Evolution of Surgery for Liver Hydatidosis from 1950 to Today: Analysis of a Personal Experience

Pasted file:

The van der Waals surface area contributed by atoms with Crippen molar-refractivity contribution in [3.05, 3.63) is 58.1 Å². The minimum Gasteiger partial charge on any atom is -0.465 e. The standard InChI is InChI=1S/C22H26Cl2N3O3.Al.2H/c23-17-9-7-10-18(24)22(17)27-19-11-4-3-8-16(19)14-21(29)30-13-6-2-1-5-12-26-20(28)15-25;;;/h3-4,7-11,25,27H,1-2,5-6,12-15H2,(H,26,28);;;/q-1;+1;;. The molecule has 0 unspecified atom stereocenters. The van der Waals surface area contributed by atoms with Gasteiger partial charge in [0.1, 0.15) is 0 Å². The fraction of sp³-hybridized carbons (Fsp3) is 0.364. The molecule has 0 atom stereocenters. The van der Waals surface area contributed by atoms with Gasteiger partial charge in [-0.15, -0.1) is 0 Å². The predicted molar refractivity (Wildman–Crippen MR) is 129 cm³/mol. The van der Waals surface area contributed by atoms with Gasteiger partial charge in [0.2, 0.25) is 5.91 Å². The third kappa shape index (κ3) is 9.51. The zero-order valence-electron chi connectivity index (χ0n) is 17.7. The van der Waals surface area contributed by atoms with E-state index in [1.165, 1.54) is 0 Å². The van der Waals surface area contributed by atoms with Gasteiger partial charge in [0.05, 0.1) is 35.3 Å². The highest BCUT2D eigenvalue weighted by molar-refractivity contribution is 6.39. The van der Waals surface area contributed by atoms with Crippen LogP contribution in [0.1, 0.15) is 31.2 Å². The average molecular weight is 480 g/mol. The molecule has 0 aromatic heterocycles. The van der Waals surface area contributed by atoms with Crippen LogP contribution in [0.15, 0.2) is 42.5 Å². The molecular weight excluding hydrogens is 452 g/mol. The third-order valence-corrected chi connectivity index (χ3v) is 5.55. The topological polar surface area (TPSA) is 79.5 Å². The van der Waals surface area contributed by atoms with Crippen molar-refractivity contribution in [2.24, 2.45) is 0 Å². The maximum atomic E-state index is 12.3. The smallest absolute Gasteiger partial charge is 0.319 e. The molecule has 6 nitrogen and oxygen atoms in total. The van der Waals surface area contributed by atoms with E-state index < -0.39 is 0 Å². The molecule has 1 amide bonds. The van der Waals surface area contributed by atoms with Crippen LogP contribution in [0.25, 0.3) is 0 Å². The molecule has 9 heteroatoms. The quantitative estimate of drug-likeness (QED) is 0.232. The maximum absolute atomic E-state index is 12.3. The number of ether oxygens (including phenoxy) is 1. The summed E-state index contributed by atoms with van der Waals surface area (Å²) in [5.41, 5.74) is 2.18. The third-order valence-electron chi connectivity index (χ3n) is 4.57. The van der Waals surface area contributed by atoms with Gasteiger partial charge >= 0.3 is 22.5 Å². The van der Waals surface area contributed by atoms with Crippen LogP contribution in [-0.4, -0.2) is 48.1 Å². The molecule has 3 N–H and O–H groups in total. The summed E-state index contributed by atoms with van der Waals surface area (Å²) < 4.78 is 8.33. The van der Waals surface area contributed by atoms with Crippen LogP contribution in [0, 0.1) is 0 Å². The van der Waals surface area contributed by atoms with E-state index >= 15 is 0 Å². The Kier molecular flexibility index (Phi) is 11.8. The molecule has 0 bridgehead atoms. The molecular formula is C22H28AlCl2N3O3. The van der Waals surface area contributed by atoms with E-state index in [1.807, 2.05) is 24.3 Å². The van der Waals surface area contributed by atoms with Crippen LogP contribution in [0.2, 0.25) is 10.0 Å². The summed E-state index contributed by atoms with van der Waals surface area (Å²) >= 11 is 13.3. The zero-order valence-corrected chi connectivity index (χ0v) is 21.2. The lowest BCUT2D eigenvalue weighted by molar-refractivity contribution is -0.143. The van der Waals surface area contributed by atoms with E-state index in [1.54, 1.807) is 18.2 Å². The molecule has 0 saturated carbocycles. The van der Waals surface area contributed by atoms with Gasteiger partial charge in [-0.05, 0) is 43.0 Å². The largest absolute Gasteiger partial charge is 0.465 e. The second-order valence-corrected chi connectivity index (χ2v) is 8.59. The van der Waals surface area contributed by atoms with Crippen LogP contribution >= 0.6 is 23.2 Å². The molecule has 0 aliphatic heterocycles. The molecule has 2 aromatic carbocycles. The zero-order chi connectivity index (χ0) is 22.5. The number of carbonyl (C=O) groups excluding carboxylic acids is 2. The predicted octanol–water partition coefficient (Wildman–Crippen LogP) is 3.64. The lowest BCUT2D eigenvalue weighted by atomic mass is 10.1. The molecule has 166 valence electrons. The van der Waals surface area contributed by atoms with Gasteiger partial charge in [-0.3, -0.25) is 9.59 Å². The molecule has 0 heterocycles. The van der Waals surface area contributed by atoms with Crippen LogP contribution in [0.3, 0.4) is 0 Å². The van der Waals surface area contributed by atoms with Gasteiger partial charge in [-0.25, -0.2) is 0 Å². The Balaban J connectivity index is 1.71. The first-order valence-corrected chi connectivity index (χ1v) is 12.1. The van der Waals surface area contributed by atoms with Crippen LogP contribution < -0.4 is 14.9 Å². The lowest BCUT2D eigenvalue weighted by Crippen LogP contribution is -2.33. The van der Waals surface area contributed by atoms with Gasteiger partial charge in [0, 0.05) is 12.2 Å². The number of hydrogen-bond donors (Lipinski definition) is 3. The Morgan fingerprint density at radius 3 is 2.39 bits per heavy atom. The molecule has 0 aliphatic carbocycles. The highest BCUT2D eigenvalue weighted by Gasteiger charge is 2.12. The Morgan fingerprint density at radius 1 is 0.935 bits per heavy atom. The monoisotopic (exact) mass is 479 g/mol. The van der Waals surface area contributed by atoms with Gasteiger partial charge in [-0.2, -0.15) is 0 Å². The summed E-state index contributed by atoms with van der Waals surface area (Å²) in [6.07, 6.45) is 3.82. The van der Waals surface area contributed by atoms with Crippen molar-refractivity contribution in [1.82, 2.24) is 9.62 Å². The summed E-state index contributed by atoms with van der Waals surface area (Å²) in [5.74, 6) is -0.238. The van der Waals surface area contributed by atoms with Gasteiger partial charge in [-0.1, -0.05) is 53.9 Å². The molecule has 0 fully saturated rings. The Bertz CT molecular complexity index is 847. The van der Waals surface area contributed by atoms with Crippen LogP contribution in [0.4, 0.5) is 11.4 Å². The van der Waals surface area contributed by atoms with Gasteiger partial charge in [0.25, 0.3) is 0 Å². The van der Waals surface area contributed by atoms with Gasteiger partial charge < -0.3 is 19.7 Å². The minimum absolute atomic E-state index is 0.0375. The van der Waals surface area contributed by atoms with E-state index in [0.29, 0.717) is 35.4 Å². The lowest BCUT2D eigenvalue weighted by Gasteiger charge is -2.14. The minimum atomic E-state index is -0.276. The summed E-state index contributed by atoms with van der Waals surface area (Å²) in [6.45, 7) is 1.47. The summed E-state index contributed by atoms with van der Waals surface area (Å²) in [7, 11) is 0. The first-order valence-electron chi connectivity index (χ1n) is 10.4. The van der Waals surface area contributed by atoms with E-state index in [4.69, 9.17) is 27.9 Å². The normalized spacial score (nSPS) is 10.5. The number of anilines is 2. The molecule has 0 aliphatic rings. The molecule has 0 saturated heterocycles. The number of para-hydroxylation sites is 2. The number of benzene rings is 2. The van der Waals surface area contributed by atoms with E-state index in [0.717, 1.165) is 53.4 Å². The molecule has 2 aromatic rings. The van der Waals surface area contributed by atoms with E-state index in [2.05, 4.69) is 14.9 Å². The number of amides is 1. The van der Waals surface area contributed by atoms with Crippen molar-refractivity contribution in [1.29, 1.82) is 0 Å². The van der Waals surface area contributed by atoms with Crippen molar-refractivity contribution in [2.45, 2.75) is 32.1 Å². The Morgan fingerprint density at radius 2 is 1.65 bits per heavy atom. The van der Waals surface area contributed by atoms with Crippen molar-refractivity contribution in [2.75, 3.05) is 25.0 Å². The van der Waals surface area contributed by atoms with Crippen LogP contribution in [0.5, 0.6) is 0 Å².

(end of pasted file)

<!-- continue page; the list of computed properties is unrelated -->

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Hydatid disease (echinococcosis) remains a complex worldwide problem in rural areas. Medical treatment does not definitively cure hydatid cysts, and surgical management aims to eliminate the parasite, favoring rapid disappearance of the residual cavity, preventing complications and recurrence, and shortening the hospital stay. In this consecutive series, 298 patients with liver hydatidosis were treated surgically by the authors from 1950 to 1987 in various hospitals in Rome, Italy. Surgery comprised conservative methods (marsupialization and partial cystopericystectomy) and radical methods (total pericystectomy and liver resection). Liver resection was used only if unavoidable. Complications were exudate from the residual cystic cavity, cholerrhagia, and nonspecific incisional fistula. In the entire series, morbidity was 8.7% of which 12.6% was seen with conservative methods and 5.5% with radical methods (p < 0.05); mortality was 3.6%, of which 5.9% was seen with conservative methods and 1.8% with radical methods (p= NS). Over the 37 years, as medical science and complementary therapies progressed, the use of conservative operations diminished and radical treatments increased. Long-term follow-up showed that hydatid disease relapsed more frequently in patients who underwent conservative or subtotally radical treatment than in those who underwent radical surgery: eight patients (11.2%) versus one (0.9%) (p < 0.01). Hence surgical treatment that removes all of the pericyst and preservation of the nonpathologic liver are important.
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